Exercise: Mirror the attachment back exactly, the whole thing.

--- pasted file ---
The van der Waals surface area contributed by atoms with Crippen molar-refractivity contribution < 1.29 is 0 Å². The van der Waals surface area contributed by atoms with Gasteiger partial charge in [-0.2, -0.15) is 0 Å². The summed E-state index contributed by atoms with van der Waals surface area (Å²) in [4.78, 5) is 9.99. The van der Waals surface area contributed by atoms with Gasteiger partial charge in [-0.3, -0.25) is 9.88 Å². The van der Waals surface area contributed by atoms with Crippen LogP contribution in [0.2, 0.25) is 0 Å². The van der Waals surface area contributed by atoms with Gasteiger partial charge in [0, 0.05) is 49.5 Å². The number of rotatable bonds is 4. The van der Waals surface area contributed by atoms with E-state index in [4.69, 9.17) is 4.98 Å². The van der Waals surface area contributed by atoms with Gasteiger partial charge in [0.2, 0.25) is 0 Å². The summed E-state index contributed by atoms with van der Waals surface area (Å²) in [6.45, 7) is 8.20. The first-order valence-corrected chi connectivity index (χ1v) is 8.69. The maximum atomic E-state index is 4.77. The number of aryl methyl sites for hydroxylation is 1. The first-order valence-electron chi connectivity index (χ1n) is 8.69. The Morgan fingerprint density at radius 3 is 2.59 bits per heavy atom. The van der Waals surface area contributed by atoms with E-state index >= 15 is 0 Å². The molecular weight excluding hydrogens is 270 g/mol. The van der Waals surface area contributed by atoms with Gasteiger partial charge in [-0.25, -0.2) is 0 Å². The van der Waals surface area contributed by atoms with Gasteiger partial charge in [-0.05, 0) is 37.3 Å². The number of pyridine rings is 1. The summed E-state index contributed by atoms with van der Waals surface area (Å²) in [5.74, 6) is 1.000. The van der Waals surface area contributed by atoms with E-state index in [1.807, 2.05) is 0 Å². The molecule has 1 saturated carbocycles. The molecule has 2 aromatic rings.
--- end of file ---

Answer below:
The van der Waals surface area contributed by atoms with Crippen molar-refractivity contribution < 1.29 is 0 Å². The van der Waals surface area contributed by atoms with Gasteiger partial charge in [-0.2, -0.15) is 0 Å². The summed E-state index contributed by atoms with van der Waals surface area (Å²) in [4.78, 5) is 9.99. The van der Waals surface area contributed by atoms with Gasteiger partial charge in [-0.3, -0.25) is 9.88 Å². The van der Waals surface area contributed by atoms with Crippen LogP contribution in [0.2, 0.25) is 0 Å². The van der Waals surface area contributed by atoms with Gasteiger partial charge in [0, 0.05) is 49.5 Å². The number of rotatable bonds is 4. The van der Waals surface area contributed by atoms with E-state index in [4.69, 9.17) is 4.98 Å². The van der Waals surface area contributed by atoms with Gasteiger partial charge in [0.2, 0.25) is 0 Å². The summed E-state index contributed by atoms with van der Waals surface area (Å²) in [6.45, 7) is 8.20. The first-order valence-corrected chi connectivity index (χ1v) is 8.69. The maximum atomic E-state index is 4.77. The number of aryl methyl sites for hydroxylation is 1. The first-order valence-electron chi connectivity index (χ1n) is 8.69. The Morgan fingerprint density at radius 3 is 2.59 bits per heavy atom. The van der Waals surface area contributed by atoms with E-state index >= 15 is 0 Å². The molecular weight excluding hydrogens is 270 g/mol. The van der Waals surface area contributed by atoms with Gasteiger partial charge in [-0.25, -0.2) is 0 Å². The van der Waals surface area contributed by atoms with Gasteiger partial charge in [-0.05, 0) is 37.3 Å². The number of pyridine rings is 1. The summed E-state index contributed by atoms with van der Waals surface area (Å²) in [5.74, 6) is 1.000. The van der Waals surface area contributed by atoms with E-state index in [1.807, 2.05) is 0 Å². The molecule has 1 saturated carbocycles. The molecule has 2 aromatic rings.